White Rhinoceros

Although he is most known for his cat sculptures, Lewis has always explored a range of animal subjects. The first rhinoceros done by Lewis was a life-size black rhino that was commissioned in 1995 by the then Natal Parks Board for its centenary celebrations. It was the first time that Lewis sculpted on such a massive scale, and he so enjoyed the challenge that from then he began to conceive all of his work as large-scale. The first edition of the Centennial Rhinoceros was unveiled by then president Nelson Mandela and still stands in the Hluhluwe Umfolozi National Park in KwaZulu-Natal, where it was made. A series of 100 maquettes were also made to raise funds for conservation efforts in Kwa-Zulu Natal. (Over the years, Lewis has constantly sought ways to assist such organisations with their fundraising.)

In 2000 Lewis returned to the theme of the rhino, this time, the white rhino, for much the same reason as he was drawn to the buffalo bulls. The subject was enormously large and bulky, and with its dusty, muddy appearance seemed to him the equivalent of landscape made flesh. Once again Lewis has used the compositional idea of merging the animal with the landscape, and the triangular shape of the base accentuates the forward thrust of the animal, increasing the dynamic energy of this piece.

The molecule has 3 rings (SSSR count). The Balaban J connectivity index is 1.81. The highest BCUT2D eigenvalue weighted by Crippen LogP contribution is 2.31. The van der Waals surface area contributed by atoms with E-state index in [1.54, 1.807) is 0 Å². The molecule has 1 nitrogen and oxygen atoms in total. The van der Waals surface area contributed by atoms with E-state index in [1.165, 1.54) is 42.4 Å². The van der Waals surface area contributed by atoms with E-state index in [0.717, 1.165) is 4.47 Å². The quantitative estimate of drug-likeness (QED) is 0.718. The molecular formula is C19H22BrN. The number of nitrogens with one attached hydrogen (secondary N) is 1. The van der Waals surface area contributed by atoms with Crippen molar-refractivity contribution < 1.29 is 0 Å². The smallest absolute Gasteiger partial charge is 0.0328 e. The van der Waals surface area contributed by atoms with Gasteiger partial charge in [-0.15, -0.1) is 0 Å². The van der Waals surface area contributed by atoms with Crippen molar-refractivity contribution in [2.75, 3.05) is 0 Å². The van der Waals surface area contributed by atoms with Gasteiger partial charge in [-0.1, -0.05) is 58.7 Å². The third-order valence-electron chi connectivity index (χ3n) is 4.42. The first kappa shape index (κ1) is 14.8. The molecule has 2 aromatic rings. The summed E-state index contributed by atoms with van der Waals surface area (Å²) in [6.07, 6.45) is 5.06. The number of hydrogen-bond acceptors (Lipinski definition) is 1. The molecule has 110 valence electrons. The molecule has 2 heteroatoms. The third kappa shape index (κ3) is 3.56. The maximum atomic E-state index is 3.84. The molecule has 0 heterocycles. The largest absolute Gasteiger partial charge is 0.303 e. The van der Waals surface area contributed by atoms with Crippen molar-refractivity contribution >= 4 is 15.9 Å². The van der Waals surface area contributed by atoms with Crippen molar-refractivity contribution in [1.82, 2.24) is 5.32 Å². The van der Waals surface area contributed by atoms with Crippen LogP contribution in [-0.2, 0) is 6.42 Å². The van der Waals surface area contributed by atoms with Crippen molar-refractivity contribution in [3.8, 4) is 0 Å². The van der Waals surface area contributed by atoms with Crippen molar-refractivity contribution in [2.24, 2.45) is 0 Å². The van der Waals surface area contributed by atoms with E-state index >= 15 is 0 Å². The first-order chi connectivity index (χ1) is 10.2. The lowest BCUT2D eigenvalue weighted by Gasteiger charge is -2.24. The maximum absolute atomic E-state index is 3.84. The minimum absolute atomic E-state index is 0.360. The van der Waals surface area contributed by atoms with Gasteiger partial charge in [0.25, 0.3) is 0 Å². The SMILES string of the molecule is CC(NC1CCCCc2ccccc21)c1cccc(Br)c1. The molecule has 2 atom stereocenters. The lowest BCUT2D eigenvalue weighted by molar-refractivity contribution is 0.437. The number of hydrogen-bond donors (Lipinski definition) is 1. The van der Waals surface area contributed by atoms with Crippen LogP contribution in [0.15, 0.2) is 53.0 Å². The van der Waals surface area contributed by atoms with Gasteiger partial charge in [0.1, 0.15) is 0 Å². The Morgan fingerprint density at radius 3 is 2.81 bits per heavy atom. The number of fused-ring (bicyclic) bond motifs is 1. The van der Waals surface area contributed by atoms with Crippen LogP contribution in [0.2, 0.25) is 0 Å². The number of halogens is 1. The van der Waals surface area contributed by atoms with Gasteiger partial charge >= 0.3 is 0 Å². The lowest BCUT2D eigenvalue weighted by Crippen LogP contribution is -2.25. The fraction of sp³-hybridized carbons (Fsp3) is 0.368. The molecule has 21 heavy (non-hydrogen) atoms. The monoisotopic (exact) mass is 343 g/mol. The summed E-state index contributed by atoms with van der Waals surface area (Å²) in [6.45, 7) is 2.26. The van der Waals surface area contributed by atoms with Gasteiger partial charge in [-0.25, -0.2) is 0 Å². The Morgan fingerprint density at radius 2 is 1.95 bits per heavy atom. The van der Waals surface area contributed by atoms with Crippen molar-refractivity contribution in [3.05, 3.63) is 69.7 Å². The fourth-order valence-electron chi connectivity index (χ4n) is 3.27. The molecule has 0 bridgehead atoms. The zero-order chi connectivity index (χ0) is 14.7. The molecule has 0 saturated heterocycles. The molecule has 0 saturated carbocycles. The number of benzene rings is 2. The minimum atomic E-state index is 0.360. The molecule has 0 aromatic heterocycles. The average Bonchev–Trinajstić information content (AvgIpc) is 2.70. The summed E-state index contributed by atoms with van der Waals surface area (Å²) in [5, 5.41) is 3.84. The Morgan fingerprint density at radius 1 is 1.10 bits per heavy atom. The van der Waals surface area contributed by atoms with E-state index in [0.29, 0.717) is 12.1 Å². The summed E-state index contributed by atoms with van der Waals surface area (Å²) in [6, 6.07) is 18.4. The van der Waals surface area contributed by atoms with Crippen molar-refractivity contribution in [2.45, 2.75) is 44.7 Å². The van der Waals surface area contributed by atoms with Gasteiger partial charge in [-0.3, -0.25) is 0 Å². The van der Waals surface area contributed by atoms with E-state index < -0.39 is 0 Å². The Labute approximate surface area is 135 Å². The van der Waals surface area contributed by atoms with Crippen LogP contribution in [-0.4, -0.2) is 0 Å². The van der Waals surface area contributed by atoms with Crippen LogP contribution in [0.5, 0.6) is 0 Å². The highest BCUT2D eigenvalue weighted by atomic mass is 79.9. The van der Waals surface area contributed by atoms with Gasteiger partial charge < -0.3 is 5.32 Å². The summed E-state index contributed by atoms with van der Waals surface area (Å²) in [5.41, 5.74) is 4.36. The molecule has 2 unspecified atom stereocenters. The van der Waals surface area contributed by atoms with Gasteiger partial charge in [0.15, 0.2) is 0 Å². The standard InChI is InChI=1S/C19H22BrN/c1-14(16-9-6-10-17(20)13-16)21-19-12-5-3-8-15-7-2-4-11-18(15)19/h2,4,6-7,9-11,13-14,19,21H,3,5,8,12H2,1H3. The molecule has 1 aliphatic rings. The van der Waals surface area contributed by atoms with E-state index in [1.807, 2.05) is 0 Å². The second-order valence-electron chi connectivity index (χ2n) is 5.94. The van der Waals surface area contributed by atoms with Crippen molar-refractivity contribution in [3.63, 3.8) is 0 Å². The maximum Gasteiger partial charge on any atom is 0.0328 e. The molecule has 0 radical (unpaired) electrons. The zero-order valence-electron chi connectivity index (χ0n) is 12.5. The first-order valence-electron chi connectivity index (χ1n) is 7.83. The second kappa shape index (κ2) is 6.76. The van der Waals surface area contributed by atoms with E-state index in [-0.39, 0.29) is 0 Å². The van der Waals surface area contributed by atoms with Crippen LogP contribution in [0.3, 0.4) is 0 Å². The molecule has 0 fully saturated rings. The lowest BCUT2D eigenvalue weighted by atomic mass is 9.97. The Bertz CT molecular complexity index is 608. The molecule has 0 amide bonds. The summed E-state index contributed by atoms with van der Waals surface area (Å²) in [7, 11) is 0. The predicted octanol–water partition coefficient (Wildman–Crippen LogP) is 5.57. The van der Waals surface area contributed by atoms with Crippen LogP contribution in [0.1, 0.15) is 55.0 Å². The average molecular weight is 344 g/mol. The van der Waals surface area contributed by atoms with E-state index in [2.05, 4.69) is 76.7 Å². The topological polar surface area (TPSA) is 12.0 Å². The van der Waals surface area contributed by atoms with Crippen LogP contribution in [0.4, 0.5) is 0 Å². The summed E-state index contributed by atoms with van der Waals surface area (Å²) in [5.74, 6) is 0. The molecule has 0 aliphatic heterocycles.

The Braak

Roughly translated from the Dutch as “the fallowing” or “fallow field”,
Die Braak is the centre of Stellenbosch and operates as a village green. The open stretch of grass was left unplanted and uncultivated in commemoration of a fire, leaving it available for military parades, festivals and sundry events. It is surrounded by a number of historic buildings, including the Kruithuis or the Vereenigde Oost-Indische Compagnie Powder House, Burgher House, The Church of St Mary and Coachman's Cottage.